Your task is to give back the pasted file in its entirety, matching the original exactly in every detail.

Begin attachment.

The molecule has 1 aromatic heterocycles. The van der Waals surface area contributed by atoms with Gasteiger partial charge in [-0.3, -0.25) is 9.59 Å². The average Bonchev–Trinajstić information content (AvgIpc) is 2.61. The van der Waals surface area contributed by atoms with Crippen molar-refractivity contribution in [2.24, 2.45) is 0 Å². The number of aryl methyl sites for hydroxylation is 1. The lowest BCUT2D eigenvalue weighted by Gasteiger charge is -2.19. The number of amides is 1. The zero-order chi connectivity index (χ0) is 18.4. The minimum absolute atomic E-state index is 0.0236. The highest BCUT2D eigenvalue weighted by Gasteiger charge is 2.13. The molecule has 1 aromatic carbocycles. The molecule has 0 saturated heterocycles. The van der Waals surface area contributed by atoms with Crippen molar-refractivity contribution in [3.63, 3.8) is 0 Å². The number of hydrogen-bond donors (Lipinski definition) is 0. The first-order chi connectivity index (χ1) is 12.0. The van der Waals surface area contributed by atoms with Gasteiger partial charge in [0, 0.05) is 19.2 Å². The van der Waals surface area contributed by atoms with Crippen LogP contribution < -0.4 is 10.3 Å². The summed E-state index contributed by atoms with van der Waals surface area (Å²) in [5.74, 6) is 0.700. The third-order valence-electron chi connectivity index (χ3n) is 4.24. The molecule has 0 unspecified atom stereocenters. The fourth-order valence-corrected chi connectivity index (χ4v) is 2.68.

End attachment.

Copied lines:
The molecule has 1 aromatic heterocycles. The van der Waals surface area contributed by atoms with Gasteiger partial charge in [-0.3, -0.25) is 9.59 Å². The average Bonchev–Trinajstić information content (AvgIpc) is 2.61. The van der Waals surface area contributed by atoms with Crippen molar-refractivity contribution in [2.24, 2.45) is 0 Å². The number of aryl methyl sites for hydroxylation is 1. The lowest BCUT2D eigenvalue weighted by Gasteiger charge is -2.19. The number of amides is 1. The zero-order chi connectivity index (χ0) is 18.4. The minimum absolute atomic E-state index is 0.0236. The highest BCUT2D eigenvalue weighted by Gasteiger charge is 2.13. The molecule has 1 aromatic carbocycles. The molecule has 0 saturated heterocycles. The van der Waals surface area contributed by atoms with Crippen molar-refractivity contribution in [3.63, 3.8) is 0 Å². The number of hydrogen-bond donors (Lipinski definition) is 0. The first-order chi connectivity index (χ1) is 12.0. The van der Waals surface area contributed by atoms with Gasteiger partial charge in [0, 0.05) is 19.2 Å². The van der Waals surface area contributed by atoms with Crippen LogP contribution < -0.4 is 10.3 Å². The summed E-state index contributed by atoms with van der Waals surface area (Å²) in [5.74, 6) is 0.700. The third-order valence-electron chi connectivity index (χ3n) is 4.24. The molecule has 0 unspecified atom stereocenters. The fourth-order valence-corrected chi connectivity index (χ4v) is 2.68.